I think Tom Palmer may ‘privately’ have said to you that my pencils were closer to breakdowns than my earlier pages, but I don’t think Tom intended to imply that I gave him layouts in the sense that you, John, submit breakdowns. Or Kane or Big John did breakdowns.

I think Tom may have meant that “compared” to the first pages he’d received, which were extremely tight, “some” of the later pages were ‘looser.’

As well some loose areas do not make a loose page or series of pages.

Tom Palmer has never expressed the sense of inking layouts to me in that time except to describe the X-Men fill in issue by Don Heck as “little more than layouts.” Tom never indicated that he was ‘finishing’ my pages but he and I were collaborating as penciler and inker.

I just checked my final Avengers, issue 96, The Andromeda Swarm, and by golly it was one of the tightest pencils I’d done, making your notes all the more contradictory.

Just as a suggestion, John. Before you publicly quote a unique and particular person like Tom, give him a call and see if he wishes to depend on your memory of a private conversation with him. I don’t believe he intended to be semi-quoted as you did.

I think more of him than that and I will continue to do so. However, I think less of you by a notch.

-Neal Adams

Byrne?s response:


I’m delighted to read that your pencils were tight on your AVENGERS work. Since Tom and I were talking about X-MEN, however, I am not sure how that applies to his comments. (My reference to XHY, the acronym we use hereabouts for X-MEN: The Hidden Years is probably unfamiliar to you, so I can easily see why you would have missed the context.)

In any case, you seem to have missed my central point — which is not surprising if, as it would appear, the single post you reference above is the only comment of mine on this topic you have read. However, this is far from the only comment I have made. There have been many posts that have addressed the wide range of detail on pages that were considered “full pencils” in earlier days of this industry. Most often I have pointed to the works of Jack Kirby as a prime example. What he turned in on “Sky Masters”, for instance, and what he turned in during the early days of the “Marvel Age” would certainly be considered breakdowns by current standards. They were not at the time, and no pejorative is contained in this comparison. Nor is there a pejorative in my comments about your own work. (I wonder, were you directed to this isolated post by one of the many trolls who delight in the whole “let’s you and him fight” nonsense so prevalent on the internet?)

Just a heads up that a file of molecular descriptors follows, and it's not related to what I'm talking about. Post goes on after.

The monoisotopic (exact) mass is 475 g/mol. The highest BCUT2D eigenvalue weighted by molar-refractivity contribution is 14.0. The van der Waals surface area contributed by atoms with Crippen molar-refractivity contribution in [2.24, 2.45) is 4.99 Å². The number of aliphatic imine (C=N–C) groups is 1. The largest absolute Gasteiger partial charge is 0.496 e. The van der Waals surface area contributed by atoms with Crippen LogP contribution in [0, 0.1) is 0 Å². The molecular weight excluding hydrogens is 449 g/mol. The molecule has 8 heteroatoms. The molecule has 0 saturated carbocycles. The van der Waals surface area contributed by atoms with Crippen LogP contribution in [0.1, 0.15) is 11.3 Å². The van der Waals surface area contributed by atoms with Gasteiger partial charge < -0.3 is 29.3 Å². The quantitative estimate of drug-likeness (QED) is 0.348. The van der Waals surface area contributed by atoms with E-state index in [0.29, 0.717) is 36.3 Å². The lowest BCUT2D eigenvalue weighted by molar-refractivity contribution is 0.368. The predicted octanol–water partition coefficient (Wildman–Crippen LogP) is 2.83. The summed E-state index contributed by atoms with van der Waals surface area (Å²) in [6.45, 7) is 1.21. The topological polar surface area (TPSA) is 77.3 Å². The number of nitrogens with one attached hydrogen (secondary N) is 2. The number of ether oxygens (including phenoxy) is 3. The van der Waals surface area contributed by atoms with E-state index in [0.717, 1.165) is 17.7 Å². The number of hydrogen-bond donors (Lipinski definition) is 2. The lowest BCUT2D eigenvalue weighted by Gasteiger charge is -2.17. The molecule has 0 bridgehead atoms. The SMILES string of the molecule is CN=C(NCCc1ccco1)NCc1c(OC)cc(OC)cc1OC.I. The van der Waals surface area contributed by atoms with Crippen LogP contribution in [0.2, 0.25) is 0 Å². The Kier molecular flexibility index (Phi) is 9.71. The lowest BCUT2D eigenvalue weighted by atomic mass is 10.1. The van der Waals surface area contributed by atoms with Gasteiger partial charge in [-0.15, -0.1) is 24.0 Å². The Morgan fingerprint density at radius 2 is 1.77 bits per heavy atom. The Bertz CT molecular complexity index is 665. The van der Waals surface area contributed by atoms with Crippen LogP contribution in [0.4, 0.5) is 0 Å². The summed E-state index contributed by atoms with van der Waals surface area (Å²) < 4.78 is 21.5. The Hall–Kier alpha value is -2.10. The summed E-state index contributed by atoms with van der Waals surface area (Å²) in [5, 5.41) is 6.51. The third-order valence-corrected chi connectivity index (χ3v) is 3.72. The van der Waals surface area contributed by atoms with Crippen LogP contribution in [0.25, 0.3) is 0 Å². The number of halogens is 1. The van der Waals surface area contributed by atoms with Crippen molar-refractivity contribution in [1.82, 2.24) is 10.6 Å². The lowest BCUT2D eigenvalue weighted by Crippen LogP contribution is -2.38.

You do seem to be using the terms “layouts” and “breakdowns” as if they are interchangeable, however, and perhaps this is a source for your misreading of my words. “Layouts” as I have always been taught to use the term, refers to the most sparse of pencils — mere indications of placement of objects and characters. (A circle with “spaceship” written on it, for instance.) “Breakdowns”, on the other hand, I have always seen and heard used as a reference to much more detailed drawing, lacking line weight and anything but the loosest shading, but indicating gesture, expression, even drapery and background detail. (I have posted a page of my own breakdowns, at the end of this message, to give you a better idea of what we are talking about here.)

Now, I must take a moment to express my own confusion, and knowing the risk of fanning any unnecessary flames here, let me emphasize that I am asking this in all sincerity: You begin you post by indicating that some of the later pages were “looser” than the earlier ones, but you then go on to indicate your final AVENGERS issue was “the tightest pencils” you had done. I can’t reconcile those comments in my mind, so could you clarify?

Again, let me emphasize there was no value judgement nor pejorative intent in my comments or Tom’s. He and I were discussing the way various artists have approached various jobs, and I, in my post, was doing the same. In this context, it would seem your own post is actually in agreement with mine and with what Tom reported (tho, as I indicate above, I am not 100% clear on some of your comments).

Hope all is well with you, otherwise, and I take this moment to second Rick’s comments, above, and suggest you peruse this board more generally, to get a better grasp of the high esteem in which you are held by virtually everyone who posts here, including, obviously, myself.